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FREE! JULY / AUGUST 2019

your life on the Crystal Coast INSIDE ON PAGE 8

THINGS TO DO ON OUR COAST

WILDLIFE SHELTER

BIRDS GO BUGGY! LOCAL BUSINESSES

MICRO GREENS


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Discover a different world

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A casual island eatery with a touch of class.

LIVE MUSIC AT FLIPPERZ! Friday, July 26 Naked Knees from 6–9PM!

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MID -J U LY TO M ID-AU G U ST 2 0 1 9

Inside This Issue your life on the Crystal Coast

10 Rebecca’s Corner: Independence Day The July 4th holiday of Independence Day is about

more than hotdogs, watermelon and apple pie. It is about the sacrifices that were made, and the work still being done to hold back evil.

13 Outer Banks Wildlife: Birds Go Buggy! Summer is here, and with it...bugs of all shapes

13

WILDLIFE SHELTER: Birds Go Buggy! FREE!

JULY / AUGU

ST 2019

t stal Coas on the Cry your life INSIDE ON

PAGE 8

TO THINGSOUR DO ON COAST

SHELTER

S GO BIRDG BU GY! INESSES LOCAL BUS MICRO GREENS WILDLIFE

July / August

ON THIS MONTH’S COVER Meet Madras and Khaki, the two dogs who inspired the name of the Madras and Khaki’s boutique on Emerald Isle. See their ad on the inside back cover for a special BOGO offer!

and sizes. Many very irritating indeed. Let’s take a moment to celebrate our feathered friends, doing their part to keep the insect population in check.

14 A Moment of Reflection: God Is Looking for a House Pastor Paul Ortiz of the Island Church in Emerald Isle, reminds us not to lose sight of the big picture: spending time with and maintaining a relationship with God.

15 Microgreens: What Are They And How Do I Get Some? Learn a little bit about microgreens, rich in flavor and especially rich in nutrients—with sometimes more than 40 times the nutrient levels of the mature plants.

LOCAL INTEREST

Things To Do................................................ 8 8 THINGS TO DO Check out local things to do, like a Pine Needle Basket Workshop.

15 MICROGREENS! Rich in nutrients and available locally...find out more!

Diving Our Coast.. ........................................ 16 Tides. . ........................................................ 17

CarolinaSalt.com » July / August 2019 CAROLINA SALT 5


PUBLISHER

WILL ASHBY C R E AT I V E D I R E C TO R

C H E V Y K AY LO R B E C O M E A C O N T R I BU TO R

Submit your letters to the editor, photos, community listings and articles to will@carolinasalt.com. The editorial deadline for the next issue is August 16. The next issue publishes July 7.

B E C O M E A N A DV E RT I S E R

Carolina Salt is a great way to reach out to your local customers, as well as our seasonal visitors.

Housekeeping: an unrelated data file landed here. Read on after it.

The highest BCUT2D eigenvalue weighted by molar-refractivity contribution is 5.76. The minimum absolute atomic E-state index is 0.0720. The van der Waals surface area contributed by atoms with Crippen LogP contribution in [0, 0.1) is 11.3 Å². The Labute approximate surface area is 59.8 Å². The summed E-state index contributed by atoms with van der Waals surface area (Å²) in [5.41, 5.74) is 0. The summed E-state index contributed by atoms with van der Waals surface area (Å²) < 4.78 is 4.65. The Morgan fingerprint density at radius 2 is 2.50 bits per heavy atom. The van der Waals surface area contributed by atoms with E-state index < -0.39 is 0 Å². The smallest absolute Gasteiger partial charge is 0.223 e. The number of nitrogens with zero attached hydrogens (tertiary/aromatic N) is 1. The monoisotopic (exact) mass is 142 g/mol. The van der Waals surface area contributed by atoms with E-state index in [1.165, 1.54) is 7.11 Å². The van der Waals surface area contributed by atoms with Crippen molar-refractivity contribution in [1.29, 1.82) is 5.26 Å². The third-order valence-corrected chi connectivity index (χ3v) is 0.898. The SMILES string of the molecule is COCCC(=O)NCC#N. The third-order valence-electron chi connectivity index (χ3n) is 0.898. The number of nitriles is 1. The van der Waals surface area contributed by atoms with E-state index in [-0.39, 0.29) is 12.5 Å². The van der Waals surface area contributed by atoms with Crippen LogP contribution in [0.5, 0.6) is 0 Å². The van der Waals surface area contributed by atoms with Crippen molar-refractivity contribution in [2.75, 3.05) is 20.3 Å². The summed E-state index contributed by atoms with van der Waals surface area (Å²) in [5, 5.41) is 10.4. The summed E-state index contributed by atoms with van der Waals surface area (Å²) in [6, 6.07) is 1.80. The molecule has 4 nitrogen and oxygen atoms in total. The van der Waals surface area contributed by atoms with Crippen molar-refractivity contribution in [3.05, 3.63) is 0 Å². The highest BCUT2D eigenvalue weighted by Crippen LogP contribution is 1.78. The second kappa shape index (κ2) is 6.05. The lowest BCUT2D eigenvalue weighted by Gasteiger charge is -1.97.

252-723-7628

Call us to find out how we can help you grow your local business. FROM THE PUBLISHER

Thank you for picking up Carolina Salt magazine, all about our life here on the Crystal Coast. Our articles are written by locals. Every month we look to our readers to keep our magazine fresh. If you have a story to tell, an event to promote or an interesting local photograph, send them our way. Participation is welcomed and appreciated. Reader contributions are the founding principle of the magazine. If you like what you see, tell people about it— especially our advertisers. For questions, concerns or more information, send e-mail to will@carolinasalt.com or call 252-723-7628. For up-to-date info, be sure to look us up on Facebook!

WE DEPEND ON OUR READERS! Call 252-723-7628 if you’re interested in submitting an article or photo. Our local content is what keeps our magazine fresh and relevant. PUBLISHED BY CRYSTAL COAST OUTDOORS PUBLICATIONS P.O. Box 572, Morehead City, NC 28557 | 252-723-7628


Breakfast, Lunch & Dinner All ABC Permits

BREAKFAST NOW SERVED UNTIL 2PM ON SATURDAY & SUNDAY!

8302 Emerald Drive • Emerald Isle • 252.424.8284

ENTERTAINMENT at TRADING POST

JulyEntertainment JULY 10

Reindl Brothers JULY 13

Big Drink Music Co. JULY 17

The Ray & Bobby Band JULY 19

The Embers JULY 20

Dick Knight JULY 24

Retromic

(MYKEL BARBEE) JULY 31

Rubich & Cain Find us on Facebook or TheTradingPostEI.com for specials and upcoming events.

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THINGS TO DO

WEDNESDAYS

Garden Workdays at NCCF

WEDNESDAYS

GARDEN WORKDAY

The NCCF hosts garden workdays every Wednesday at EarthWise Farm in Ocean. The harvest is divided. For information, contact cpmbwmiller@gmail.com.

✪ SUMMER

SUMMER CONCERT SERIES

Many of our local communities sponsor free outdoor concert series. Read through our listings for offerings in Emerald Isle, Atlantic Beach, Beaufort and other local towns.

The North Carolina Coastal Federation hosts garden workdays at 6 p.m. every Wednesday at EarthWise Farm in Ocean. The farm is located next to Bogue Sound in Carteret County. People of all ages join us at our weekly farm workdays to work the soil, plant and weed. We harvest a wide variety of vegetables and melons, including squash, okra, tomatoes, cabbages, potatoes and peppers. The harvest is divided among the group. EarthWise Farm is only open to members of the federation. For more information about memberships or to join, visit www.nccoast.org. To learn more about participating in garden workdays, contact Cindy Miller at cpmbwmiller@ gmail.com. At 385 J. Bell Lane, Newport. JULY 10, 17, 24, 31

Storytelling Festival